Alex Trujillo will be a junior in the fall at Laguna-Acoma High School in New Mexico. Alex was declared male at birth but transitioned to female between 9th and 10th grades.
Alex wanted to continue her athletic career as part of the girls volleyball team. Coaches and officials at the school had no problem with that, but it turned out that the state of New Mexico was unprepared.
I talked to the principal and the coach … [about] if it was OK for me to start going to volleyball conditioning. And they said they didn’t see a problem with it, but they would check with the NMAA [New Mexico Activities Association] to make sure it was OK. So I went to one day of volleyball conditioning, and a few days later I was told that I couldn’t [play]. … That was really devastating for me.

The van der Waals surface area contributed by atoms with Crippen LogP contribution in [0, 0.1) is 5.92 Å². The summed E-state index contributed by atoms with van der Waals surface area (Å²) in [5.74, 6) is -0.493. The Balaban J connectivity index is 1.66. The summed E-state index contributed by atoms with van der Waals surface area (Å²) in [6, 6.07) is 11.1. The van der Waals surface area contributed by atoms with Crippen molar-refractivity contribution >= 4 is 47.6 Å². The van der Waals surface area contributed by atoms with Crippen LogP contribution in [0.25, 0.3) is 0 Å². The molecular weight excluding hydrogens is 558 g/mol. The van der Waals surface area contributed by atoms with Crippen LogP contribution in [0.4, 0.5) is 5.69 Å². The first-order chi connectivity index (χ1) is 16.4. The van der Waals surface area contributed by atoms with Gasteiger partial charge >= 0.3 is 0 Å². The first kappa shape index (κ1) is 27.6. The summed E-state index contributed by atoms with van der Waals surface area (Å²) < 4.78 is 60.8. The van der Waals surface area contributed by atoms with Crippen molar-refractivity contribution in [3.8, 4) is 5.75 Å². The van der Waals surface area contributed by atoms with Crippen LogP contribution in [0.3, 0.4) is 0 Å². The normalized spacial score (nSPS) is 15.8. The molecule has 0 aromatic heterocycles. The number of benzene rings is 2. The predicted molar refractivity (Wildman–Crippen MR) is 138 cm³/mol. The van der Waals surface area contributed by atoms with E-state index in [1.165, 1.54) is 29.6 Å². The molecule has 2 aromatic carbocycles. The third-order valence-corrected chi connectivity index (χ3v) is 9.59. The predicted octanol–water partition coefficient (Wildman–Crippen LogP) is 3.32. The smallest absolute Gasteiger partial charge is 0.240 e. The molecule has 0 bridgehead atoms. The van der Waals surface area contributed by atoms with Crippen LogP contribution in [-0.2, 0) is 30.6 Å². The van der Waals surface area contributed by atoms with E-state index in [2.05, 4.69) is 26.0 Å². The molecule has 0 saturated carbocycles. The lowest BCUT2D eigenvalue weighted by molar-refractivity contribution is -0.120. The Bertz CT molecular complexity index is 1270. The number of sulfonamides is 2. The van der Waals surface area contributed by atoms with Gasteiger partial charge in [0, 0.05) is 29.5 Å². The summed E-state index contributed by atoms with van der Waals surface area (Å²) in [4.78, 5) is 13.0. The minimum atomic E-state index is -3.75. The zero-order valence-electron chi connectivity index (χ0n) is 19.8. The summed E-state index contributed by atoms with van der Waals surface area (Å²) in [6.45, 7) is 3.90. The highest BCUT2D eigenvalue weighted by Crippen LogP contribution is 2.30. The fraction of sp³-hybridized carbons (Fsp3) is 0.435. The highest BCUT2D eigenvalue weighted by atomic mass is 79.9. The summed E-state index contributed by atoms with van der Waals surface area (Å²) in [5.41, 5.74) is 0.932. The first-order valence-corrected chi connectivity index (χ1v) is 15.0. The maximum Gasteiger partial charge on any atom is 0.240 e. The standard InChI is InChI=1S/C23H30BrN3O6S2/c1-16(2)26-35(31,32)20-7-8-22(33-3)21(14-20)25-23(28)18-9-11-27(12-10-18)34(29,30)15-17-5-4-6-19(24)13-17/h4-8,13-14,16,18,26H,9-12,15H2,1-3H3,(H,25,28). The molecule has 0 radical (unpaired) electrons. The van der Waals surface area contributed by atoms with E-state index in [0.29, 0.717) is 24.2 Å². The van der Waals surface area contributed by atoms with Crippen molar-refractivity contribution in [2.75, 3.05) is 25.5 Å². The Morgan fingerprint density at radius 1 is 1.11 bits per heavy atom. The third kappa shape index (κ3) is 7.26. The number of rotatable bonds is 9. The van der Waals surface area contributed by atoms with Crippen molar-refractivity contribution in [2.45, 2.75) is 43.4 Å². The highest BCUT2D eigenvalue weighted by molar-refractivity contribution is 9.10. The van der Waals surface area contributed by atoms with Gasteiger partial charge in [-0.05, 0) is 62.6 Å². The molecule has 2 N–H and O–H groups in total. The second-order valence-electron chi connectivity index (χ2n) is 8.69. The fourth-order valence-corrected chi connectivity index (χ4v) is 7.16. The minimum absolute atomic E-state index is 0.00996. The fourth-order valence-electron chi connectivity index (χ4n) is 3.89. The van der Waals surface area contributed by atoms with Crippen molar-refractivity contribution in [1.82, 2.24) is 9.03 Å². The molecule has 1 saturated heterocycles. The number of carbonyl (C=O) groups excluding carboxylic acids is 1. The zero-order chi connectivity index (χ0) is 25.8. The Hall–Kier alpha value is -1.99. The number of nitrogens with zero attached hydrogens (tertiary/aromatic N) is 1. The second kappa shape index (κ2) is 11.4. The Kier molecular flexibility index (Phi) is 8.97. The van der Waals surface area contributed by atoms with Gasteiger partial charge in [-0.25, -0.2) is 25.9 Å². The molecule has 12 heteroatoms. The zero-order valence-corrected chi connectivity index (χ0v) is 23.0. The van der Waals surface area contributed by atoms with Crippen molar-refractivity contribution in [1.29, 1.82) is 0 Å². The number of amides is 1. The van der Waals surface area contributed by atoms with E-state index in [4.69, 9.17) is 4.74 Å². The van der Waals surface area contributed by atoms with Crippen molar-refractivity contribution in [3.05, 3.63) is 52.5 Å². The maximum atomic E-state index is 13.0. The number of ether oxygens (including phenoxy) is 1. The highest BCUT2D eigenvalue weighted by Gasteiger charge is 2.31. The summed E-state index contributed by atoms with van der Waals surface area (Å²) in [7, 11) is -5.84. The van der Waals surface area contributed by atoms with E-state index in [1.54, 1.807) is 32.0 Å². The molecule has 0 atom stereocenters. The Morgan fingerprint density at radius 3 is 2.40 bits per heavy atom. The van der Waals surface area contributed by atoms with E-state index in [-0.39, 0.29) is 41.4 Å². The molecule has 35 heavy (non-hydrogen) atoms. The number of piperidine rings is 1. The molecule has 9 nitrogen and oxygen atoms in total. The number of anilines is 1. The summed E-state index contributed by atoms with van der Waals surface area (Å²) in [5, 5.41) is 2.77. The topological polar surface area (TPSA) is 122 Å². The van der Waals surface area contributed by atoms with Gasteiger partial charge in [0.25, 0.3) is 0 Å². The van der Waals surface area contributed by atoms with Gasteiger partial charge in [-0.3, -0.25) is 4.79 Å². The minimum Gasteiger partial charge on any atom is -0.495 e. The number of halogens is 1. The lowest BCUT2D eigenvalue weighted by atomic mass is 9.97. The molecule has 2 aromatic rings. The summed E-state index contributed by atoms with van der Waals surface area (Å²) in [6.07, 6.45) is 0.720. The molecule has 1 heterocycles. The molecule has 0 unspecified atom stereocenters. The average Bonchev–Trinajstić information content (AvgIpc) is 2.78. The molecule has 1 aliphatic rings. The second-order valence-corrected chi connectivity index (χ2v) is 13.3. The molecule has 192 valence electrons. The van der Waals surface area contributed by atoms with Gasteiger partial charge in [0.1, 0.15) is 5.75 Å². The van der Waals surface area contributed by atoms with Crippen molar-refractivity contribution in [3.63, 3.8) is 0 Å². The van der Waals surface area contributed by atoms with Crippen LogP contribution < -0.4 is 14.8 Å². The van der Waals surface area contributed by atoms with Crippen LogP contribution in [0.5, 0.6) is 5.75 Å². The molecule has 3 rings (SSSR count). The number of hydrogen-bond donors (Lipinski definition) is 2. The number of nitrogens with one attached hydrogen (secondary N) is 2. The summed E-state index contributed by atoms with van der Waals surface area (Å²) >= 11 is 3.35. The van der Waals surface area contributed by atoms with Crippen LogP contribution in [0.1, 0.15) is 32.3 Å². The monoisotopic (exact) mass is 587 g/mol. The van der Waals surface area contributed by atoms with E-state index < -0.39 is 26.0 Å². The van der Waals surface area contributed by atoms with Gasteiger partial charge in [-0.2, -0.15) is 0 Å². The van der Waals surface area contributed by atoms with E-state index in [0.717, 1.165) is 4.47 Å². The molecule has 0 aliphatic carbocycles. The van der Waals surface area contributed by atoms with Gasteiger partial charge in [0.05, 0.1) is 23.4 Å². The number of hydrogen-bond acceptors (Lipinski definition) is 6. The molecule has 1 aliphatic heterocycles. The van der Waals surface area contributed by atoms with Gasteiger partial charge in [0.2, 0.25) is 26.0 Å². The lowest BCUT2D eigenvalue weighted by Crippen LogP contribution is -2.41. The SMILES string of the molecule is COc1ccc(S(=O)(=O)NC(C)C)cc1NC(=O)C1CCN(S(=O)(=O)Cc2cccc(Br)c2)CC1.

I just cried. It may not seem like a big deal … but it made me feel like I was less than my peers, that I didn’t have the same rights and the same privileges. And it really hurt knowing that I was still seen as a male in the state’s eyes.
NMAA's official stance is that the gender on the birth certificate is the only gender an athlete can compete under.
And in New Mexico changing the birth certificate can only be accomplished after the completion of gender reassignment surgery. That surgery is unavailable to transgender youth, both financially and because it is thought to be medically inappropriate for minors.
As a result, Trujillo has emerged as a one-man protest squad, speaking out about what she perceives to be gender discrimination and rallying support behind transgender athletes nationwide, a process which she hopes will only gain significant steam after Caitlyn Jenner’s speech Wednesday.
I loved Caitlyn Jenner’s speech. It was so inspirational and I’m really glad she’s finally becoming who she is. One thing she said about … thousands of transgender youth are coming out and finding themselves, and that really spoke to me.